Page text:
During his first year in office, Bush followed a conservative fiscal program, pursuing policies on taxes, spending, and debt that were faithful to the Reagan administration's economic program. But the new president soon found himself squeezed between a large budget deficit and a deficit-reduction law. Spending cuts seemed necessary, and Bush possessed little leeway to introduce new budget items.

The Bush administration advanced new policy initiatives in areas not requiring major new federal expenditures. Thus, in November 1990, Bush signed sweeping legislation imposing new federal standards on urban smog, automobile exhaust, toxic air pollution, and acid rain, but with industrial polluters bearing most of the costs. He accepted legislation requiring physical access for the disabled, but with no federal assumption of the expense of modifying buildings to accommodate wheelchairs and the like. The president also launched a campaign to encourage volunteerism, which he called, in a memorable phrase, "a thousand points of light."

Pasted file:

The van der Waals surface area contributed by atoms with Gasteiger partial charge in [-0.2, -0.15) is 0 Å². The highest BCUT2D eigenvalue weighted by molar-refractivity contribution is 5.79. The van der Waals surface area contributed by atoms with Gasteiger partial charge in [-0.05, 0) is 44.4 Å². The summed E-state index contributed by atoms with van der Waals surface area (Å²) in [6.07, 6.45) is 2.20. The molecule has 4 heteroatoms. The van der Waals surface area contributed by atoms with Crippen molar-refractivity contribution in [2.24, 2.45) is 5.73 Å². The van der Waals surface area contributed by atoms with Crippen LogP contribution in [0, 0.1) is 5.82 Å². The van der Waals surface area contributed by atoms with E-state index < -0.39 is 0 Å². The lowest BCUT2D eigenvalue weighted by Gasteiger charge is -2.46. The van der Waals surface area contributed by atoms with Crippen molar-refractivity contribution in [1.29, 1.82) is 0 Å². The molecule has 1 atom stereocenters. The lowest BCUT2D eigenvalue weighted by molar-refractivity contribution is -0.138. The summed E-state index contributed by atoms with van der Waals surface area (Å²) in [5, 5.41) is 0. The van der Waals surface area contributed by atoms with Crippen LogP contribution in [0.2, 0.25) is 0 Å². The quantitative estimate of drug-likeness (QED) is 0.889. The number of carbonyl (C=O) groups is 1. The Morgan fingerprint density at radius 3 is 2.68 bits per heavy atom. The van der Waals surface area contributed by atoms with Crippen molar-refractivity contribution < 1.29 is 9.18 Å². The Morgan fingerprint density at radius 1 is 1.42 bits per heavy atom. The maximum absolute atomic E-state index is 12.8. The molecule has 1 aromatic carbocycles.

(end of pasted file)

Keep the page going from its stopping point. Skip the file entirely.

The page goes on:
BUDGETS AND DEFICITS

Bush administration efforts to gain control over the federal budget deficit, however, were more problematic. One source of the difficulty was the savings and loan crisis. Savings banks -- formerly tightly regulated, low-interest safe havens for ordinary people -- had been deregulated, allowing these institutions to compete more aggressively by paying higher interest rates and by making riskier loans. Increases in the government's deposit insurance guaranteed reduced consumer incentive to shun less-sound institutions. Fraud, mismanagement, and the choppy economy produced widespread insolvencies among these thrifts (the umbrella term for consumer-oriented institutions like savings and loan associations and savings banks). By 1993, the total cost of selling and shuttering failed thrifts was staggering, nearly $525,000-million.